Certain things have a language which best suits them: rock songs are English, opera is Italian, assembling furniture is Swedish and Christmas in German. Come to think of it, Tannenbaum might have been the first word I learned in German when for the yearly kindergarden event, which had just gone from celebrating socialist ‘winter holidays’ to celebrating proper old Christmas, we were taught the verses in the original, to the lachrymose pride of our parents. Though of course O, Tannenbaum could have been socialist approved too, since the tree was always fine, just don’t mention Jesus and the rest of the story. Which actually had nothing to do with the tree, for the tree is Germanic and pagan and forever green in the cold heart of winter, thus offering the hope of redemption. Like baby Jesus, so here we are making the full circle.
O, Tannenbaum was then followed by Stille Nacht, which for some reason I also remember best in the original, though I must have sang it more frequently in Hungarian- it never became really popular in Romanian which is naturally inclined towards more Byzantine tunes. It was much later (and incidentally in Vienna) that I realized that the exotic name my grandfather used for the traditional Christmas candy which we hang on our trees, kriszkindli, is actually German as well, Christ Kindl, of course, with Hungarian objecting a bit to that consonant overkill in the middle.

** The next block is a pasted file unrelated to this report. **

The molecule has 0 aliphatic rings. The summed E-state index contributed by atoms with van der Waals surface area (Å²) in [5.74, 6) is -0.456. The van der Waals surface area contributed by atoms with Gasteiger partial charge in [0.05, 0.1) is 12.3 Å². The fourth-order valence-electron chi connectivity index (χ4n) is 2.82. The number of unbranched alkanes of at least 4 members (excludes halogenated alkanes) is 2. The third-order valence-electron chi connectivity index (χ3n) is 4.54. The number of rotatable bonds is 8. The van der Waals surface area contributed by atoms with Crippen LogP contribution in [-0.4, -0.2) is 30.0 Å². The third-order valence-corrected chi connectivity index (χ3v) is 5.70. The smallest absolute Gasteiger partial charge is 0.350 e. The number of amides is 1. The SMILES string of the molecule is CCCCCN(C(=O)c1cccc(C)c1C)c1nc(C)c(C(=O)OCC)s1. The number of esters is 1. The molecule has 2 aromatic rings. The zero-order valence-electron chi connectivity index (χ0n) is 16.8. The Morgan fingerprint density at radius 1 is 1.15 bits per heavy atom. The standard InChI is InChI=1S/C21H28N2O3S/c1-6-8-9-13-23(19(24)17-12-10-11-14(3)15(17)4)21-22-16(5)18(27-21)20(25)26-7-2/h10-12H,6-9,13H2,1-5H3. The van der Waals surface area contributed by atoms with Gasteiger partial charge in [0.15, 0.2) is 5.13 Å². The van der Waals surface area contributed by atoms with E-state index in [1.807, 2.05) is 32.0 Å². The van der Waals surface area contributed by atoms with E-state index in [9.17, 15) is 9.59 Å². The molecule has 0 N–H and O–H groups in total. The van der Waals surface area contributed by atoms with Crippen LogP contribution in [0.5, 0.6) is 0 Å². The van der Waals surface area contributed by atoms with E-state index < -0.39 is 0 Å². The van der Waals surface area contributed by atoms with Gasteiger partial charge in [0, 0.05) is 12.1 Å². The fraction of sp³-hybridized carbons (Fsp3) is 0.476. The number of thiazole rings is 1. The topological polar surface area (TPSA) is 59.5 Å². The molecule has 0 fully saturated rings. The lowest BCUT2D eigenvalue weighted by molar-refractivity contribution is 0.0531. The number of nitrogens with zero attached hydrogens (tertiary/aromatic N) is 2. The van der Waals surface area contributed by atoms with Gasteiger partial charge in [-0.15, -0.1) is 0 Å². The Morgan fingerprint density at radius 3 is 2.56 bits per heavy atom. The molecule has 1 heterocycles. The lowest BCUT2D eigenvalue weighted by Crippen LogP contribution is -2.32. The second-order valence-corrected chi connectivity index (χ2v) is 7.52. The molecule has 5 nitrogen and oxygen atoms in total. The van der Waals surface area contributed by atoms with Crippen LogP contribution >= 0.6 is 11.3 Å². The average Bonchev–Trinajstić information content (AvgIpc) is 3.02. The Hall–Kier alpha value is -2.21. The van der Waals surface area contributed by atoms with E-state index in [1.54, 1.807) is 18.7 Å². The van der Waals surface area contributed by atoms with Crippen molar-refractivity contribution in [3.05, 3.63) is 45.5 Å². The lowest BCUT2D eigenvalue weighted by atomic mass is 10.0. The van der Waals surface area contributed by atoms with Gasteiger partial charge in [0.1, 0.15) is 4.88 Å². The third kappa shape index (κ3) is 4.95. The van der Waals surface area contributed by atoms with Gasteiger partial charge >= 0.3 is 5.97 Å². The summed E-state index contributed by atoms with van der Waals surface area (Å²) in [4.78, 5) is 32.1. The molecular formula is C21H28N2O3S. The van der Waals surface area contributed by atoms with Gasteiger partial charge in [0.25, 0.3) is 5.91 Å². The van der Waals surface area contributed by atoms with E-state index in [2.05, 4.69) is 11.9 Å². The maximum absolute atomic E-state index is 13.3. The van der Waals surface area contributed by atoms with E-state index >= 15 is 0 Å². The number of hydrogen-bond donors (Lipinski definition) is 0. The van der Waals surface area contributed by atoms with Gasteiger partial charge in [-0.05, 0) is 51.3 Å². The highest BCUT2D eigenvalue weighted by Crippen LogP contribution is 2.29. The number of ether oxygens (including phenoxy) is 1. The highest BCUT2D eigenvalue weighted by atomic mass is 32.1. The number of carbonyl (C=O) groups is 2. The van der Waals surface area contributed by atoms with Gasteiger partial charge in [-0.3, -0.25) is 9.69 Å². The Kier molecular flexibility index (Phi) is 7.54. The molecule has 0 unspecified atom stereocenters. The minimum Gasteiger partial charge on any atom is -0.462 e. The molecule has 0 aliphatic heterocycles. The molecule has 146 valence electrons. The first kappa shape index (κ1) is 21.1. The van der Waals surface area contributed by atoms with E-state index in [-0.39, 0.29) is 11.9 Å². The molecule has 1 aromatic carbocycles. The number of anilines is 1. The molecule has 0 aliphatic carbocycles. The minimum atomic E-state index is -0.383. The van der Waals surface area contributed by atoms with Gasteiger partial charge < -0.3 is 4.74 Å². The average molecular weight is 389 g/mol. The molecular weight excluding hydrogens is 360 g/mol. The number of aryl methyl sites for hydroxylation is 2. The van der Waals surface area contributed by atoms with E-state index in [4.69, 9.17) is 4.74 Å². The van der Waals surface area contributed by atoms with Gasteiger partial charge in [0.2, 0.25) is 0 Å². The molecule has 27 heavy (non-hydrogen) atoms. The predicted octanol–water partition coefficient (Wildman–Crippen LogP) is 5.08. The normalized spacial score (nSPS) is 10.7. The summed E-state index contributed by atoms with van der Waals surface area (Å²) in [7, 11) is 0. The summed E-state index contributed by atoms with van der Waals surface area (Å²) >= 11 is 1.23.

It was into this already very Germanic broader picture that the Vienna Christmas fair made its triumphant entry. Such fairs are pretty ubiquitous these days, and Budapest has some really fine ones but nothing can quite parallel the Viennese one for me, where the wine is the spiciest, the punch the strongest, the baubles the most outlandish, the sausage fumes the thickest and the yodels the scariest.
I also end up visiting the same ones most of the time: my favourite would probably be the one in front of Karlskirche, which is somewhat artsier (or, khm, hipsterer) than the rest, with the occasional souvenir which is almost a good idea- this is where I also stock up on the compulsory Advent market mug, because I obviously do not have enough mugs, and don’t let my other five dozen of them tell you otherwise. The Karlskirche market is also less crowded than the one next to the Town Hall and the one in Maria Theresia square, which are strategically situated in the thick of the city’s tourist maze and therefore you sadly run the risk of your beverage being violently removed from your hands by stray selfie sticks. The markets of Stephansplatz and Am Hof are also basically unavoidable if you are in the centre, but might actually feel a bit breezier as the crowds split between the market stalls and the rest of the area’s attractions.
Stephansplatz is also a great vantage point for ogling some of the city’s best Christmas lights- there’s the giant chandeliers running down on the Graben continued with the curtain of lights on Kohlmarkt, the red spheres on Rotenturmstrasse and many other random delights on the smaller streets. This also means that there’s a spot of congestion come evening, also known as 3:30 PM these days, so the best tip of this whole piece is to perhaps plan your Vienna visit onto a weekday in December- in case your point of departure is Budapest, you pretty much have no choice anymore, as all the weekend trains are fully booked until Christmas, as the rude lady in the MÁV ticket office rudely informed me. So I went to Vienna on a Friday and met decidedly nice people. Good hot wine does that to you.